Please Note: This article is written for users of the following Microsoft Excel versions: 2007, 2010, 2013, 2016, 2019, Excel in Microsoft 365, and 2021. If you are using an earlier version (Excel 2003 or earlier), this tip may not work for you. For a version of this tip written specifically for earlier versions of Excel, click here: Finding the Size of a Workbook.

Finding the Size of a Workbook

Written by Allen Wyatt (last updated October 1, 2022)
This tip applies to Excel 2007, 2010, 2013, 2016, 2019, Excel in Microsoft 365, and 2021


1

Mike wonders if there is a worksheet function that will show him the size, in bytes, of a workbook without using a macro.

The size of a workbook in Excel can become very large, depending on the information it contains. Keeping track of the size is important and can be accomplished a couple of different ways.

If you don't want to use a macro, Excel keeps track of various pieces of information about a file in the Properties dialog box. How you display the dialog box depends on the version of Excel you are using. If you are using Excel 2010 or Excel 2013, follow these steps:

  1. Display the File tab of the ribbon.
  2. Make sure the Info option is selected at the left side of the dialog box.
  3. Click the Properties link near the right side of the dialog box and then click Advanced Properties. Excel displays the Properties dialog box for your workbook.
  4. Make sure the General tab is displayed. (See Figure 1.)
  5. Figure 1. The General tab of the Properties dialog box.

If you are using Excel 2007, follow these steps instead:

  1. Click the Office button and then click Prepare | Properties. Excel displays the Document Properties pane just below the ribbon and above the your worksheet.
  2. Click Document Properties and the choose Advanced Properties. Excel displays the Properties dialog box.
  3. Make sure the General tab is displayed.

In the General tab, Excel displays the size of the file. You will also see other information about the file in this tab including the type of file and who created it. Manually obtaining the file size is simple using this process, but it does not allow you to see the workbook size on the worksheet itself. Unfortunately, there is no way around it; you will need to use a macro. The following is a good example of one you could use:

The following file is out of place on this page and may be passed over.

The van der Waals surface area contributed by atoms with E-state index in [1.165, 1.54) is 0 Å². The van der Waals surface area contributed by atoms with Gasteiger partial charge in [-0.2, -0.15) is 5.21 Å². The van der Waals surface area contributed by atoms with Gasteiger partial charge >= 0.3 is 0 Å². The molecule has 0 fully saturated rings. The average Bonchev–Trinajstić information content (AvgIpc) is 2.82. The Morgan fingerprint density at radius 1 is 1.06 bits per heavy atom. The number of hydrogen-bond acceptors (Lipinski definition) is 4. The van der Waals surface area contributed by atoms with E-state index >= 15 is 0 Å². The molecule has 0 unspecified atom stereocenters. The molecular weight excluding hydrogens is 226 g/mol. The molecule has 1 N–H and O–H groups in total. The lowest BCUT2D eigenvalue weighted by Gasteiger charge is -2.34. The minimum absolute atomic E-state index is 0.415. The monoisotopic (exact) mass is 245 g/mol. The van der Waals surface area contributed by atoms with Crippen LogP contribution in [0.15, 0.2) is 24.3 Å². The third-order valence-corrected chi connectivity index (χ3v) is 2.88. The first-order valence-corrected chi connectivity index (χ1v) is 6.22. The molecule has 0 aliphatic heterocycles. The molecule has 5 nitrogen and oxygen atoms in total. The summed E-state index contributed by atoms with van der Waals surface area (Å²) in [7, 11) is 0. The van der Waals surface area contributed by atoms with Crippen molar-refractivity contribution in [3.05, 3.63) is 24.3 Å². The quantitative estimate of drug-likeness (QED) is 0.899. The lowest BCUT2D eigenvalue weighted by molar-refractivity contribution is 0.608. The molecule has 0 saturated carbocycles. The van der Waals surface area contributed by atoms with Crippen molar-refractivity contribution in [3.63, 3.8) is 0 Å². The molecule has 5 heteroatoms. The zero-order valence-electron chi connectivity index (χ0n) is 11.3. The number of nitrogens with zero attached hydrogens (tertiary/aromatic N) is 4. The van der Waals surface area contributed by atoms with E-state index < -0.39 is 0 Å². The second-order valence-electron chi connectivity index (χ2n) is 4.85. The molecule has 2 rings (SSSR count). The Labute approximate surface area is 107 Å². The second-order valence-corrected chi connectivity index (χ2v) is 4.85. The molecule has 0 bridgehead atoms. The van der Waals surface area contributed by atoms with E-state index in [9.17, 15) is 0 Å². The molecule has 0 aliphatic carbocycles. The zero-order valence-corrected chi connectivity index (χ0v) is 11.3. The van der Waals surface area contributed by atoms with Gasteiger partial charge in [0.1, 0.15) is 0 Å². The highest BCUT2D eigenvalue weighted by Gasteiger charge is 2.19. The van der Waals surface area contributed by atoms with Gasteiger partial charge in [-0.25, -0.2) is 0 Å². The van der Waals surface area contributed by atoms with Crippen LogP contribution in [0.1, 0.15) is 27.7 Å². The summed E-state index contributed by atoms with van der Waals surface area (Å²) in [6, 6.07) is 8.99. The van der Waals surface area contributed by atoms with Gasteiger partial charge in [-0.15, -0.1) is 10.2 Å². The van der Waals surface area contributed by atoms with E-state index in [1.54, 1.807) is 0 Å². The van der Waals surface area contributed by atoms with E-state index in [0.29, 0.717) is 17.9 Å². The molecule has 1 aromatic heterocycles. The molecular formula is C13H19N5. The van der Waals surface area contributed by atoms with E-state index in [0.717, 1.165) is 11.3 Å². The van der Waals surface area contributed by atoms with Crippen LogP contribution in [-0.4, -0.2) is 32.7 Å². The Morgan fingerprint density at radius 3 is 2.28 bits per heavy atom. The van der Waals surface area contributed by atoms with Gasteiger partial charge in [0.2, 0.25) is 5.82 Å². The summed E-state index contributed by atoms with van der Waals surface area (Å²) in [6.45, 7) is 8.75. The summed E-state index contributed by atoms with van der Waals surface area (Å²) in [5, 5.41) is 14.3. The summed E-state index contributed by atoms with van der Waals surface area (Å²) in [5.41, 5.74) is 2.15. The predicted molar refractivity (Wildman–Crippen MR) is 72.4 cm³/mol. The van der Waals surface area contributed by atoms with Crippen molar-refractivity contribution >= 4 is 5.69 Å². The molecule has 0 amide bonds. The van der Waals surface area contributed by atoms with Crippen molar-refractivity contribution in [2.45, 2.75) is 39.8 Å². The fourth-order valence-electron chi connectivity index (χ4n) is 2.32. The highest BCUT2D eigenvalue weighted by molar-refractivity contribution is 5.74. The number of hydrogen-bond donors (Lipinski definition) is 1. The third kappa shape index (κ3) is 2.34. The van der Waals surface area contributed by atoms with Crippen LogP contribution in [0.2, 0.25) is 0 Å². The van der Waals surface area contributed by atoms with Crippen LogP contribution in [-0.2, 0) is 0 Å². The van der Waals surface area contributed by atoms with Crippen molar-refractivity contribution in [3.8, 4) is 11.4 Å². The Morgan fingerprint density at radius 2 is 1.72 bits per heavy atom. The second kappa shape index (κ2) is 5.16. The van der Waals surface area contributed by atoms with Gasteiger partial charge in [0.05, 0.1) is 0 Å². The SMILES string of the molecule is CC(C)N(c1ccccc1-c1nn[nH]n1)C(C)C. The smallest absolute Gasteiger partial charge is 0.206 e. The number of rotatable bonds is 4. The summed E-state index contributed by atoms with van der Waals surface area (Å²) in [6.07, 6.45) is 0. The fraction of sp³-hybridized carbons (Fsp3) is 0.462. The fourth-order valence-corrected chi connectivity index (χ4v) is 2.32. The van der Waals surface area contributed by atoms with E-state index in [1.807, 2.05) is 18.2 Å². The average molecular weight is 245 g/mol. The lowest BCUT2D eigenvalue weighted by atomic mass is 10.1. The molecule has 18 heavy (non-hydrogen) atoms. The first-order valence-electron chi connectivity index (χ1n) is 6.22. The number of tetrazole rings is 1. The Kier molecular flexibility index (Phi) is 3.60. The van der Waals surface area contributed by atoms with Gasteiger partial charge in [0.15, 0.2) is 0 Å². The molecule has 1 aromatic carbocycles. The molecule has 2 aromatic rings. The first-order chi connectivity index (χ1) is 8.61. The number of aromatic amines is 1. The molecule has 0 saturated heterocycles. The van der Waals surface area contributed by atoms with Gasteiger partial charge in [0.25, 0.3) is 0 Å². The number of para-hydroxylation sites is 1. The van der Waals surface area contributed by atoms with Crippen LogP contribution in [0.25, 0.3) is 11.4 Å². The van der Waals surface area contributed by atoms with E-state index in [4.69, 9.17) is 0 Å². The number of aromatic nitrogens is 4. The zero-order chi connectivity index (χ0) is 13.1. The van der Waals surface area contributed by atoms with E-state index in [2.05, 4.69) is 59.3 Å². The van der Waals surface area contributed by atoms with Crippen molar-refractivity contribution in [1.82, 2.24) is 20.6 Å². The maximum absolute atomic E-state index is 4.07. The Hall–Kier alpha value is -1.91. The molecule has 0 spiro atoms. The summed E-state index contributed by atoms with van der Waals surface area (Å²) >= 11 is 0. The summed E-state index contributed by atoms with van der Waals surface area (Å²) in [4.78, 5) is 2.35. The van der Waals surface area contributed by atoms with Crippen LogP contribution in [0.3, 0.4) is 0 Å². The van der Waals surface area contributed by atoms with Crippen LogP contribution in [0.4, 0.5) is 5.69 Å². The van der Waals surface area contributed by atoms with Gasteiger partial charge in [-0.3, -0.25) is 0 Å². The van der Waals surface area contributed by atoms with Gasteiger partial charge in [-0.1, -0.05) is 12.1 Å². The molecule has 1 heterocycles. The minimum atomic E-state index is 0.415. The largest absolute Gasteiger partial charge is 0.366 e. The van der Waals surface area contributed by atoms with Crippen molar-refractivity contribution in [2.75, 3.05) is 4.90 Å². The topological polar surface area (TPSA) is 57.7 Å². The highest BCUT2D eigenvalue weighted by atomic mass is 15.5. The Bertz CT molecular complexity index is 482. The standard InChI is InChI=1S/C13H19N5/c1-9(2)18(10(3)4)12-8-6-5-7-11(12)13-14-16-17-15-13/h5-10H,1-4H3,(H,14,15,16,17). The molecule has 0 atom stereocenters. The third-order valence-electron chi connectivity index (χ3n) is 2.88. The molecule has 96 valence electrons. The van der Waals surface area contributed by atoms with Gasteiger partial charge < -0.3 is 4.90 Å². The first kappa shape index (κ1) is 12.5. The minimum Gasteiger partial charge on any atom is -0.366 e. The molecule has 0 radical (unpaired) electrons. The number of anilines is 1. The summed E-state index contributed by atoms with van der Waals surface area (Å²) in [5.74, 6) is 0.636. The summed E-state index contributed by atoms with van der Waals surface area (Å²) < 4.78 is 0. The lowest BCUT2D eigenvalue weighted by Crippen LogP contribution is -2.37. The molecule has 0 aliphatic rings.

Function wbksize()
    myWbk = Application.ThisWorkbook.FullName
    wbksize = FileLen(myWbk)
End Function

To use this macro within a worksheet, just type the following in any cell:

=wbksize()

The file size is displayed in bytes.

Note:

If you would like to know how to use the macros described on this page (or on any other page on the ExcelTips sites), I've prepared a special page that includes helpful information. Click here to open that special page in a new browser tab.

ExcelTips is your source for cost-effective Microsoft Excel training. This tip (8030) applies to Microsoft Excel 2007, 2010, 2013, 2016, 2019, Excel in Microsoft 365, and 2021. You can find a version of this tip for the older menu interface of Excel here: Finding the Size of a Workbook.

Author Bio

Allen Wyatt

With more than 50 non-fiction books and numerous magazine articles to his credit, Allen Wyatt is an internationally recognized author. He is president of Sharon Parq Associates, a computer and publishing services company. ...

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What is nine less than 9?

2022-10-03 09:01:33

J. Woolley

My Excel Toolbox includes the function VBAResult(Expression), where the text argument is a VBA expression (right side of equal sign). For example, this cell formula will return the last saved size of the active workbook in bytes:
=VBAResult("FileLen(ActiveWorkbook.FullName)")
See https://sites.google.com/view/MyExcelToolbox/


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